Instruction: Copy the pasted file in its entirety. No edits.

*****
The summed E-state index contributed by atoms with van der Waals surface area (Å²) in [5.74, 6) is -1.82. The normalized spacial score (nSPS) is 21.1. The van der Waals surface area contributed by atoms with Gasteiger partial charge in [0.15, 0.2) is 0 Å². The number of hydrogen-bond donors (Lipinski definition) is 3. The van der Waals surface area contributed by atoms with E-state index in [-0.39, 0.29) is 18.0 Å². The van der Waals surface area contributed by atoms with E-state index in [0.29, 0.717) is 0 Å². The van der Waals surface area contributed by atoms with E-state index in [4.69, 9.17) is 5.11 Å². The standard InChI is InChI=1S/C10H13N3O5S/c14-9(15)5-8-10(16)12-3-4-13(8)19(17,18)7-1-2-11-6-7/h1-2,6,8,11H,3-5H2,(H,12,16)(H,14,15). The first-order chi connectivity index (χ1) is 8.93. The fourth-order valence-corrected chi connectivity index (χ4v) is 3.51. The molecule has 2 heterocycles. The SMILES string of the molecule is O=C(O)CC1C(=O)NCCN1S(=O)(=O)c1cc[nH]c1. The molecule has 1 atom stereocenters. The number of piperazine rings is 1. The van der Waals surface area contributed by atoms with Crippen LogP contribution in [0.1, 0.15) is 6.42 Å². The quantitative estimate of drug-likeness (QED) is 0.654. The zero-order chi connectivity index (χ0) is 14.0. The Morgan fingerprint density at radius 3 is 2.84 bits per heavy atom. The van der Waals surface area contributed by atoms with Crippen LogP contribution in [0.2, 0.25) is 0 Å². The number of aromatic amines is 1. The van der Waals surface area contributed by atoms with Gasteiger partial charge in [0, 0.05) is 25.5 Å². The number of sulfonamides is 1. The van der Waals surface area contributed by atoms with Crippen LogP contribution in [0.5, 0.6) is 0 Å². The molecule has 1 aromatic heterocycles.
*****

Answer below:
The summed E-state index contributed by atoms with van der Waals surface area (Å²) in [5.74, 6) is -1.82. The normalized spacial score (nSPS) is 21.1. The van der Waals surface area contributed by atoms with Gasteiger partial charge in [0.15, 0.2) is 0 Å². The number of hydrogen-bond donors (Lipinski definition) is 3. The van der Waals surface area contributed by atoms with E-state index in [-0.39, 0.29) is 18.0 Å². The van der Waals surface area contributed by atoms with E-state index in [0.29, 0.717) is 0 Å². The van der Waals surface area contributed by atoms with E-state index in [4.69, 9.17) is 5.11 Å². The standard InChI is InChI=1S/C10H13N3O5S/c14-9(15)5-8-10(16)12-3-4-13(8)19(17,18)7-1-2-11-6-7/h1-2,6,8,11H,3-5H2,(H,12,16)(H,14,15). The first-order chi connectivity index (χ1) is 8.93. The fourth-order valence-corrected chi connectivity index (χ4v) is 3.51. The molecule has 2 heterocycles. The SMILES string of the molecule is O=C(O)CC1C(=O)NCCN1S(=O)(=O)c1cc[nH]c1. The molecule has 1 atom stereocenters. The number of piperazine rings is 1. The van der Waals surface area contributed by atoms with Crippen LogP contribution in [0.1, 0.15) is 6.42 Å². The quantitative estimate of drug-likeness (QED) is 0.654. The zero-order chi connectivity index (χ0) is 14.0. The Morgan fingerprint density at radius 3 is 2.84 bits per heavy atom. The van der Waals surface area contributed by atoms with Crippen LogP contribution in [0.2, 0.25) is 0 Å². The number of aromatic amines is 1. The van der Waals surface area contributed by atoms with Gasteiger partial charge in [0, 0.05) is 25.5 Å². The number of sulfonamides is 1. The van der Waals surface area contributed by atoms with Crippen LogP contribution in [0.5, 0.6) is 0 Å². The molecule has 1 aromatic heterocycles.